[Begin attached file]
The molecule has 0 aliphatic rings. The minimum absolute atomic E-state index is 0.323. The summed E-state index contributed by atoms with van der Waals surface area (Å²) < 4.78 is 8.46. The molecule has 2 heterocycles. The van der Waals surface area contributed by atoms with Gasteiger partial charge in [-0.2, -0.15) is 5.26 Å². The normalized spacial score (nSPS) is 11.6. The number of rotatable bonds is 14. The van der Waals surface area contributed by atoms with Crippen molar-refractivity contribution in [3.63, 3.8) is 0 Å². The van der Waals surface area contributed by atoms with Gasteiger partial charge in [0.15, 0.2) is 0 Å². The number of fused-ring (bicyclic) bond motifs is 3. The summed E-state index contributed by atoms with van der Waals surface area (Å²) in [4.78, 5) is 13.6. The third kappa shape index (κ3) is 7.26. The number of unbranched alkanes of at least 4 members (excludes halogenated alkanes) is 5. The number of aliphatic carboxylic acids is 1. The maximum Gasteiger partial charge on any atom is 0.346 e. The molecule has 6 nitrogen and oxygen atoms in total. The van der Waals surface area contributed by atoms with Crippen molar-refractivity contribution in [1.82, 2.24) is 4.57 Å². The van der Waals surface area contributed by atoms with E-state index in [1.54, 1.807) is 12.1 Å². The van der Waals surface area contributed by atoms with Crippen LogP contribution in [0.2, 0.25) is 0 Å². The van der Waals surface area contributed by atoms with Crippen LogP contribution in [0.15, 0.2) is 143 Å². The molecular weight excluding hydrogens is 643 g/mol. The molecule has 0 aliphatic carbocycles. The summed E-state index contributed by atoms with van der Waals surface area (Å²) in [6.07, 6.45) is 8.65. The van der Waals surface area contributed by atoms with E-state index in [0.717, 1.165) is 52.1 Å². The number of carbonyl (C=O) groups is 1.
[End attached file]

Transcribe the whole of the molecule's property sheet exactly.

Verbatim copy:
The molecule has 0 aliphatic rings. The minimum absolute atomic E-state index is 0.323. The summed E-state index contributed by atoms with van der Waals surface area (Å²) < 4.78 is 8.46. The molecule has 2 heterocycles. The van der Waals surface area contributed by atoms with Gasteiger partial charge in [-0.2, -0.15) is 5.26 Å². The normalized spacial score (nSPS) is 11.6. The number of rotatable bonds is 14. The van der Waals surface area contributed by atoms with Crippen molar-refractivity contribution in [3.63, 3.8) is 0 Å². The van der Waals surface area contributed by atoms with Gasteiger partial charge in [0.15, 0.2) is 0 Å². The number of fused-ring (bicyclic) bond motifs is 3. The summed E-state index contributed by atoms with van der Waals surface area (Å²) in [4.78, 5) is 13.6. The third kappa shape index (κ3) is 7.26. The number of unbranched alkanes of at least 4 members (excludes halogenated alkanes) is 5. The number of aliphatic carboxylic acids is 1. The maximum Gasteiger partial charge on any atom is 0.346 e. The molecule has 6 nitrogen and oxygen atoms in total. The van der Waals surface area contributed by atoms with Crippen molar-refractivity contribution in [1.82, 2.24) is 4.57 Å². The van der Waals surface area contributed by atoms with E-state index in [1.54, 1.807) is 12.1 Å². The van der Waals surface area contributed by atoms with Crippen LogP contribution in [0.2, 0.25) is 0 Å². The van der Waals surface area contributed by atoms with Crippen LogP contribution in [0.15, 0.2) is 143 Å². The molecular weight excluding hydrogens is 643 g/mol. The molecule has 0 aliphatic carbocycles. The summed E-state index contributed by atoms with van der Waals surface area (Å²) in [6.07, 6.45) is 8.65. The van der Waals surface area contributed by atoms with E-state index in [0.717, 1.165) is 52.1 Å². The number of carbonyl (C=O) groups is 1.